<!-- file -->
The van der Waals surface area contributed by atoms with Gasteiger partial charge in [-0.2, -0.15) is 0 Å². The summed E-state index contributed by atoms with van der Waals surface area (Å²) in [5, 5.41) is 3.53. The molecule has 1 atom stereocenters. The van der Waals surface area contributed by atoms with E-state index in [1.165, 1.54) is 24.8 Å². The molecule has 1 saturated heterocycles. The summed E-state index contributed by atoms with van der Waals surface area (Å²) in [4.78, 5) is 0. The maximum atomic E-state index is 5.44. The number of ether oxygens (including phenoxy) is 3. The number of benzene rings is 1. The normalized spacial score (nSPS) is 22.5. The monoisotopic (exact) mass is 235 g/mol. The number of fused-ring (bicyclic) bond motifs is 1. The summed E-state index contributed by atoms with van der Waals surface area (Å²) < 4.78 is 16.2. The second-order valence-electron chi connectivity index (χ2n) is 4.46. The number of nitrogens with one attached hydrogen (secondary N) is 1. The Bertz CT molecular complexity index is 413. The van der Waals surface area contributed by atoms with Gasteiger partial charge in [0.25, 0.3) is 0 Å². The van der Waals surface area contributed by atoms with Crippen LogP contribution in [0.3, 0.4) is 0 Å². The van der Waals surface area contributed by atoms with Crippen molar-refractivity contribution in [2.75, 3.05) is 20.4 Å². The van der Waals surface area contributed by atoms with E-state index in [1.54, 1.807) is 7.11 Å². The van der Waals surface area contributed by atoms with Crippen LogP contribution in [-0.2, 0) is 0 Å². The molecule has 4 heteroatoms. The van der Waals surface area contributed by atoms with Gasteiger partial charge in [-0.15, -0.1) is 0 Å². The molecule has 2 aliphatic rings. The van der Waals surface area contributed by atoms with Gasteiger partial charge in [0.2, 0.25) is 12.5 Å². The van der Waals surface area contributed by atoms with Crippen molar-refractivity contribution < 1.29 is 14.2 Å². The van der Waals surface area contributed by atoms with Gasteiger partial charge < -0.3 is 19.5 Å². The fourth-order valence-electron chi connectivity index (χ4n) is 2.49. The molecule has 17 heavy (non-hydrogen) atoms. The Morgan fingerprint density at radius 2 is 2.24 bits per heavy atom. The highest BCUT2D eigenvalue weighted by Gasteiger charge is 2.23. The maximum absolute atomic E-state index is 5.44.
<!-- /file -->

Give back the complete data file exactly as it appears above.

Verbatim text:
The van der Waals surface area contributed by atoms with Gasteiger partial charge in [-0.2, -0.15) is 0 Å². The summed E-state index contributed by atoms with van der Waals surface area (Å²) in [5, 5.41) is 3.53. The molecule has 1 atom stereocenters. The van der Waals surface area contributed by atoms with E-state index in [1.165, 1.54) is 24.8 Å². The molecule has 1 saturated heterocycles. The summed E-state index contributed by atoms with van der Waals surface area (Å²) in [4.78, 5) is 0. The maximum atomic E-state index is 5.44. The number of ether oxygens (including phenoxy) is 3. The number of benzene rings is 1. The normalized spacial score (nSPS) is 22.5. The monoisotopic (exact) mass is 235 g/mol. The number of fused-ring (bicyclic) bond motifs is 1. The summed E-state index contributed by atoms with van der Waals surface area (Å²) < 4.78 is 16.2. The second-order valence-electron chi connectivity index (χ2n) is 4.46. The number of nitrogens with one attached hydrogen (secondary N) is 1. The Bertz CT molecular complexity index is 413. The van der Waals surface area contributed by atoms with Gasteiger partial charge in [0.25, 0.3) is 0 Å². The van der Waals surface area contributed by atoms with Crippen LogP contribution in [0.3, 0.4) is 0 Å². The van der Waals surface area contributed by atoms with Crippen molar-refractivity contribution in [2.75, 3.05) is 20.4 Å². The van der Waals surface area contributed by atoms with E-state index in [1.54, 1.807) is 7.11 Å². The van der Waals surface area contributed by atoms with Crippen LogP contribution in [-0.2, 0) is 0 Å². The molecule has 4 heteroatoms. The van der Waals surface area contributed by atoms with Gasteiger partial charge in [-0.15, -0.1) is 0 Å². The molecule has 2 aliphatic rings. The van der Waals surface area contributed by atoms with Gasteiger partial charge in [0.2, 0.25) is 12.5 Å². The van der Waals surface area contributed by atoms with Crippen molar-refractivity contribution < 1.29 is 14.2 Å². The van der Waals surface area contributed by atoms with Gasteiger partial charge < -0.3 is 19.5 Å². The fourth-order valence-electron chi connectivity index (χ4n) is 2.49. The molecule has 17 heavy (non-hydrogen) atoms. The Morgan fingerprint density at radius 2 is 2.24 bits per heavy atom. The highest BCUT2D eigenvalue weighted by Gasteiger charge is 2.23. The maximum absolute atomic E-state index is 5.44.